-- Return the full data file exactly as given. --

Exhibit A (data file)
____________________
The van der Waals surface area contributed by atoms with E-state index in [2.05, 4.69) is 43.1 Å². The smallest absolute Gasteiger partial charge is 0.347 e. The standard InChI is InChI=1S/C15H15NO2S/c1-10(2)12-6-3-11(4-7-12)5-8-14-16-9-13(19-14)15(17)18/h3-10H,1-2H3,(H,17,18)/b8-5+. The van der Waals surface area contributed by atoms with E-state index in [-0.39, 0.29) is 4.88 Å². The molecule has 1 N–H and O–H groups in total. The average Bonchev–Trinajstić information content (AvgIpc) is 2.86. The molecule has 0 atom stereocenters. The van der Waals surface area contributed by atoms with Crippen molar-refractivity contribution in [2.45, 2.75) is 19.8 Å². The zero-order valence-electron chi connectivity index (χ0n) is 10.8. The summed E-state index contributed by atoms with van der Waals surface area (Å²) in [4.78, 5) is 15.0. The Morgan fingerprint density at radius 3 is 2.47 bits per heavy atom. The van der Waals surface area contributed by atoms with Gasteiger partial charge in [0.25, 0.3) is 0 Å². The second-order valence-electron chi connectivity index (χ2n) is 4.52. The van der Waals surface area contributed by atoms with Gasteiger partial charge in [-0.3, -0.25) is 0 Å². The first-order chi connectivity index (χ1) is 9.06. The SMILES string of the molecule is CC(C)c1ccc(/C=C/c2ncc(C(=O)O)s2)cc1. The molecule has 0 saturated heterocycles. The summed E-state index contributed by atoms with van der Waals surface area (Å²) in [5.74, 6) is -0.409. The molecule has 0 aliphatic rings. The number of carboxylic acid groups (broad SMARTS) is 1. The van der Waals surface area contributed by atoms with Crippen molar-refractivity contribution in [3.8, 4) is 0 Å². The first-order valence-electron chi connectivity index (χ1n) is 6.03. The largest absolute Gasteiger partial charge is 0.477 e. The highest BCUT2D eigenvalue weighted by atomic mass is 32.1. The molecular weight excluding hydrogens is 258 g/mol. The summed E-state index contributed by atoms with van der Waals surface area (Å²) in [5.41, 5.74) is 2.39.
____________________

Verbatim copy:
The van der Waals surface area contributed by atoms with E-state index in [2.05, 4.69) is 43.1 Å². The smallest absolute Gasteiger partial charge is 0.347 e. The standard InChI is InChI=1S/C15H15NO2S/c1-10(2)12-6-3-11(4-7-12)5-8-14-16-9-13(19-14)15(17)18/h3-10H,1-2H3,(H,17,18)/b8-5+. The van der Waals surface area contributed by atoms with E-state index in [-0.39, 0.29) is 4.88 Å². The molecule has 1 N–H and O–H groups in total. The average Bonchev–Trinajstić information content (AvgIpc) is 2.86. The molecule has 0 atom stereocenters. The van der Waals surface area contributed by atoms with Crippen molar-refractivity contribution in [2.45, 2.75) is 19.8 Å². The zero-order valence-electron chi connectivity index (χ0n) is 10.8. The summed E-state index contributed by atoms with van der Waals surface area (Å²) in [4.78, 5) is 15.0. The Morgan fingerprint density at radius 3 is 2.47 bits per heavy atom. The van der Waals surface area contributed by atoms with Gasteiger partial charge in [0.25, 0.3) is 0 Å². The second-order valence-electron chi connectivity index (χ2n) is 4.52. The van der Waals surface area contributed by atoms with Gasteiger partial charge in [-0.3, -0.25) is 0 Å². The first-order chi connectivity index (χ1) is 9.06. The SMILES string of the molecule is CC(C)c1ccc(/C=C/c2ncc(C(=O)O)s2)cc1. The molecule has 0 saturated heterocycles. The summed E-state index contributed by atoms with van der Waals surface area (Å²) in [5.74, 6) is -0.409. The molecule has 0 aliphatic rings. The number of carboxylic acid groups (broad SMARTS) is 1. The van der Waals surface area contributed by atoms with Crippen molar-refractivity contribution in [3.8, 4) is 0 Å². The first-order valence-electron chi connectivity index (χ1n) is 6.03. The largest absolute Gasteiger partial charge is 0.477 e. The highest BCUT2D eigenvalue weighted by atomic mass is 32.1. The molecular weight excluding hydrogens is 258 g/mol. The summed E-state index contributed by atoms with van der Waals surface area (Å²) in [5.41, 5.74) is 2.39.